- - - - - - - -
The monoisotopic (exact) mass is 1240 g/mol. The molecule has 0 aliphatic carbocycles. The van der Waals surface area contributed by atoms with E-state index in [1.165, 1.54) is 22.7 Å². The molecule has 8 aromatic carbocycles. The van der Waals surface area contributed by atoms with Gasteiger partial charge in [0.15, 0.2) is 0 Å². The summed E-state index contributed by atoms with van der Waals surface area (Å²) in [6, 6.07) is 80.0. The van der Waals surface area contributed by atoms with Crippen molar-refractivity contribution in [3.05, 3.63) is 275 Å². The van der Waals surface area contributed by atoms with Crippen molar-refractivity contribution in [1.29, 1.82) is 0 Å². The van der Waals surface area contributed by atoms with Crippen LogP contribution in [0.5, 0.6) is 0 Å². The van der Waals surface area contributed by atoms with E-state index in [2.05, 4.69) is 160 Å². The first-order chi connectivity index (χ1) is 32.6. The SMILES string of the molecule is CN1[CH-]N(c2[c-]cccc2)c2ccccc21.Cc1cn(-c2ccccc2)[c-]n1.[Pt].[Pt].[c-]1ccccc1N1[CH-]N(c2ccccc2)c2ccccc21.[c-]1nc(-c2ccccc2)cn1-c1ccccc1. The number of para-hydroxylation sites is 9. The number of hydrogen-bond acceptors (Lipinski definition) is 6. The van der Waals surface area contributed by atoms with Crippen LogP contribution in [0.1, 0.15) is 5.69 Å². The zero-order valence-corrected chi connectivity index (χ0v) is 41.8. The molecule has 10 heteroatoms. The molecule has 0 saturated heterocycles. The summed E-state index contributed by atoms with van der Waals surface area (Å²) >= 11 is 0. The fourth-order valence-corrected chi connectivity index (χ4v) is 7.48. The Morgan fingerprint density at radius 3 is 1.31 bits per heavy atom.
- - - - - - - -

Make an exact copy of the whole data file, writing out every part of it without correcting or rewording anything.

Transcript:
The monoisotopic (exact) mass is 1240 g/mol. The molecule has 0 aliphatic carbocycles. The van der Waals surface area contributed by atoms with E-state index in [1.165, 1.54) is 22.7 Å². The molecule has 8 aromatic carbocycles. The van der Waals surface area contributed by atoms with Gasteiger partial charge in [0.15, 0.2) is 0 Å². The summed E-state index contributed by atoms with van der Waals surface area (Å²) in [6, 6.07) is 80.0. The van der Waals surface area contributed by atoms with Crippen molar-refractivity contribution in [3.05, 3.63) is 275 Å². The van der Waals surface area contributed by atoms with Crippen molar-refractivity contribution in [1.29, 1.82) is 0 Å². The van der Waals surface area contributed by atoms with Crippen LogP contribution in [0.5, 0.6) is 0 Å². The van der Waals surface area contributed by atoms with E-state index in [2.05, 4.69) is 160 Å². The first-order chi connectivity index (χ1) is 32.6. The SMILES string of the molecule is CN1[CH-]N(c2[c-]cccc2)c2ccccc21.Cc1cn(-c2ccccc2)[c-]n1.[Pt].[Pt].[c-]1ccccc1N1[CH-]N(c2ccccc2)c2ccccc21.[c-]1nc(-c2ccccc2)cn1-c1ccccc1. The number of para-hydroxylation sites is 9. The number of hydrogen-bond acceptors (Lipinski definition) is 6. The van der Waals surface area contributed by atoms with Crippen LogP contribution in [0.1, 0.15) is 5.69 Å². The zero-order valence-corrected chi connectivity index (χ0v) is 41.8. The molecule has 10 heteroatoms. The molecule has 0 saturated heterocycles. The summed E-state index contributed by atoms with van der Waals surface area (Å²) >= 11 is 0. The fourth-order valence-corrected chi connectivity index (χ4v) is 7.48. The Morgan fingerprint density at radius 3 is 1.31 bits per heavy atom.